- Duke Energy now has 10,000 MW of renewable energy in its portfolio and is on track to reach 16,000 MW of renewable energy by 2025, the company said Thursday in its second quarter earnings report.
- Duke is pushing ahead with plans to renew the licenses of its six nuclear plants in North and South Carolina, Lynn Good, Duke Energy's chair, president and CEO, told stock analysts on an earnings call. Good called the reactors "foundational" to the company's drive to decarbonize.
- Good also had praise for the energy-related provisions in the $1 trillion bipartisan infrastructure bill moving forward in Congress, including billions in new investments planned in electric vehicle infrastructure.
Duke Energy is in the midst of a five-year, nearly $59 billion "growth capital plan" as the North Carolina-based utility pushes ahead with efforts to decarbonize its operations, Good said Thursday on a call with stock analysts.
Duke is on track to bring online two major solar projects, totaling 250 MW in North Carolina and Florida, by the end of the year, while recently commissioning two new solar projects, the 144 MW Pflugerville solar project and 182 MW Maryneal wind farm.
The last two projects, both in Texas, pushed Duke's renewable portfolio past the 10,000 MW mark, Good said.
"With the completion of these two projects, we hit a significant milestone," the Duke CEO said.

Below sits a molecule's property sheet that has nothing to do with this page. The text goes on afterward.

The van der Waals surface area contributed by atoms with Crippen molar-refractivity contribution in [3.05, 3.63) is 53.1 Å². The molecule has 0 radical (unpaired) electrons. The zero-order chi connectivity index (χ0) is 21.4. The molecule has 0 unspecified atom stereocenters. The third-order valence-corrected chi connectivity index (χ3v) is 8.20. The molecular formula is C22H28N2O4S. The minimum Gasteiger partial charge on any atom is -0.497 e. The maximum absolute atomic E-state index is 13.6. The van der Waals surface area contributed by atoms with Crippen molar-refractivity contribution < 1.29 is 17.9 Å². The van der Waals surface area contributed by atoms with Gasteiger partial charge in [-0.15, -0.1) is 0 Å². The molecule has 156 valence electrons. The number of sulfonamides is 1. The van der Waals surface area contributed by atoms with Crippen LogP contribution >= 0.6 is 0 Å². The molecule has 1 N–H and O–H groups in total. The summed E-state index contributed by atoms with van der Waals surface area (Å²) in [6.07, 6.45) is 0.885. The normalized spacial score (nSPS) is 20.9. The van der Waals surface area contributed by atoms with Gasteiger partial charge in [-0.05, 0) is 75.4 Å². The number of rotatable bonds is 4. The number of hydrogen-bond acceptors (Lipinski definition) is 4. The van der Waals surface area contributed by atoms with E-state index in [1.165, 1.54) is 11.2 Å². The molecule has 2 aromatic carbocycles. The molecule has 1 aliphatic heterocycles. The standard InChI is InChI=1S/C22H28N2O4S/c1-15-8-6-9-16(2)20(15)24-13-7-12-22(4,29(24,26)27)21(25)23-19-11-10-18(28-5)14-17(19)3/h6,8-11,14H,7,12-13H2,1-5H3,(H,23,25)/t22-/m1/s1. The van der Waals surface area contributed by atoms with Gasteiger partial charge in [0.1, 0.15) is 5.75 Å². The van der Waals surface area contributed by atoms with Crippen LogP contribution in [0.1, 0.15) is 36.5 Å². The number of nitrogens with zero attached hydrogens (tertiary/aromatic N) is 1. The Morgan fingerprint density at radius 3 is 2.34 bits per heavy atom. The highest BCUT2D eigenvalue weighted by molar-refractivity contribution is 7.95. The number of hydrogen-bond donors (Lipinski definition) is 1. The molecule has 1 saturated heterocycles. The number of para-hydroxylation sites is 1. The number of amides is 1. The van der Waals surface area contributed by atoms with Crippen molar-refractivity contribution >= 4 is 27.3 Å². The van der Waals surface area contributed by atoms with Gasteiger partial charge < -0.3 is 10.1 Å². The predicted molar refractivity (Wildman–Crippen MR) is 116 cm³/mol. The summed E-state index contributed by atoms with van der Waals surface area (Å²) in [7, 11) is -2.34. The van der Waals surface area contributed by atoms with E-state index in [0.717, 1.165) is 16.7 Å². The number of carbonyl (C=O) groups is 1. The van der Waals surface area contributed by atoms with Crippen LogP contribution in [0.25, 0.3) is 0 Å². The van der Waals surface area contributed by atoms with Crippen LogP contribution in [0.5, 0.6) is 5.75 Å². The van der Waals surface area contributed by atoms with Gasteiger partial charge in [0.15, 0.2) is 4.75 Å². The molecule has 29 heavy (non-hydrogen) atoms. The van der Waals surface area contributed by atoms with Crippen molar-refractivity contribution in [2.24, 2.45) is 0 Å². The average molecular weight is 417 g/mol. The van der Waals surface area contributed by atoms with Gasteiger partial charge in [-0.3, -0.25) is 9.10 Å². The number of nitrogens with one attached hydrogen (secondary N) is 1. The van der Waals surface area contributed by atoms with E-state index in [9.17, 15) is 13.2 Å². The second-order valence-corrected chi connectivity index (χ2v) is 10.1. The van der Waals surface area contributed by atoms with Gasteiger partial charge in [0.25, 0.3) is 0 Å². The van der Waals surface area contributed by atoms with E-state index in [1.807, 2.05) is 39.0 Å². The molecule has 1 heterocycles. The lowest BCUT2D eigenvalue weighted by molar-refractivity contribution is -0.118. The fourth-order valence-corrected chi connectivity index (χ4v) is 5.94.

Overall, Duke reported adjusted EPS of $1.15 during the second quarter, up from $1.08 during the same period in 2020. Growth in its electric utilities and infrastructure units, favorable rate case decisions and higher volumes all helped to power the increase in earnings, the utility said.
Duke's renewable portfolio is now on track to more than double by 2030, when it is expected to hit 24,000 MW, with renewables making up 40% and possibly more of the utility's power mix by 2050, Good said.
"Renewables are playing a major role in our path to net zero," Good said.
Duke is also taking steps to renew the operating license for its fleet of nuclear reactors in North and South Carolina, with Good calling the half dozen plants "a foundational component" of the company's drive to decarbonize its grid.
The power company recently kicked of the process of renewing Oconee Nuclear Station's license for the next 20 years, with the review expected to take 18 months, the Duke CEO said.
Oconee is the flagship of Duke's nuclear fleet, producing 2,500 MW through its three generating units, or roughly enough to light nearly 2 million homes, she said.
"Our nuclear fleet provided 83% of the company's carbon-free generation in 2020 and avoided the release of nearly 50 million tons of carbon dioxide," Good said.
The Duke CEO said she is also closely watching the progress of House Bill 951 in North Carolina, which she said the company supports.
The bill, which recently clearly the House of Representatives, mandates the retirement of "12 coal units" at five locations, to be replaced by "cleaner forms of generation" and "renewed solar programs and modern ratemaking tools," Good said.
"We support House Bill 951 and will continue to monitor its progress through the legislative process," Good said.
On the federal level, Good said she was encouraged by plans in the bipartisan infrastructure bill to spend $7.5 billion building out EV charging stations around the country.
Duke Energy in February launched eTransEnergy, a subsidiary aimed at helping customers ranging from school districts to delivery companies make the transition to electric vehicles.